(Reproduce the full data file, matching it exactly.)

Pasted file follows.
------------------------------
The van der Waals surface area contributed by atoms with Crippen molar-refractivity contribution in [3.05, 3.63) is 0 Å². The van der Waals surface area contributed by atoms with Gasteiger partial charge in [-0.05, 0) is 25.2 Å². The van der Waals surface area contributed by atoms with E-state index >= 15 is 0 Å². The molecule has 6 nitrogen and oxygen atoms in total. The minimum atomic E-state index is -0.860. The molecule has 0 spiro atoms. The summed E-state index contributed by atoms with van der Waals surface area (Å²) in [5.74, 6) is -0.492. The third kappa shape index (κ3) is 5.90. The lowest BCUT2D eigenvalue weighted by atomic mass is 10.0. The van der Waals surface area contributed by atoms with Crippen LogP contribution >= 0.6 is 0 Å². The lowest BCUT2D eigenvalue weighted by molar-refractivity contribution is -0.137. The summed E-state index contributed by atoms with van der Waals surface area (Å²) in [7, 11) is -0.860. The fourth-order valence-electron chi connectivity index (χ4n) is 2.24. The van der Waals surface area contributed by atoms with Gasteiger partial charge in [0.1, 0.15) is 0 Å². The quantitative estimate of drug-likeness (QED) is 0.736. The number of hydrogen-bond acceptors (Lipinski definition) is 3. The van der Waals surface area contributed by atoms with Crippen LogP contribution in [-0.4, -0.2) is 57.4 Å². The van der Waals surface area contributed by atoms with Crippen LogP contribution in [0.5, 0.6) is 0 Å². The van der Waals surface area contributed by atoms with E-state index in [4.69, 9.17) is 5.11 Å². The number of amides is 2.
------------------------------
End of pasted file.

The van der Waals surface area contributed by atoms with Crippen molar-refractivity contribution in [3.05, 3.63) is 0 Å². The van der Waals surface area contributed by atoms with Gasteiger partial charge in [-0.05, 0) is 25.2 Å². The van der Waals surface area contributed by atoms with E-state index >= 15 is 0 Å². The molecule has 6 nitrogen and oxygen atoms in total. The minimum atomic E-state index is -0.860. The molecule has 0 spiro atoms. The summed E-state index contributed by atoms with van der Waals surface area (Å²) in [5.74, 6) is -0.492. The third kappa shape index (κ3) is 5.90. The lowest BCUT2D eigenvalue weighted by atomic mass is 10.0. The van der Waals surface area contributed by atoms with Crippen LogP contribution >= 0.6 is 0 Å². The lowest BCUT2D eigenvalue weighted by molar-refractivity contribution is -0.137. The summed E-state index contributed by atoms with van der Waals surface area (Å²) in [7, 11) is -0.860. The fourth-order valence-electron chi connectivity index (χ4n) is 2.24. The van der Waals surface area contributed by atoms with Gasteiger partial charge in [0.1, 0.15) is 0 Å². The quantitative estimate of drug-likeness (QED) is 0.736. The number of hydrogen-bond acceptors (Lipinski definition) is 3. The van der Waals surface area contributed by atoms with Crippen LogP contribution in [-0.4, -0.2) is 57.4 Å². The van der Waals surface area contributed by atoms with Crippen LogP contribution in [0.5, 0.6) is 0 Å². The van der Waals surface area contributed by atoms with E-state index in [4.69, 9.17) is 5.11 Å². The number of amides is 2.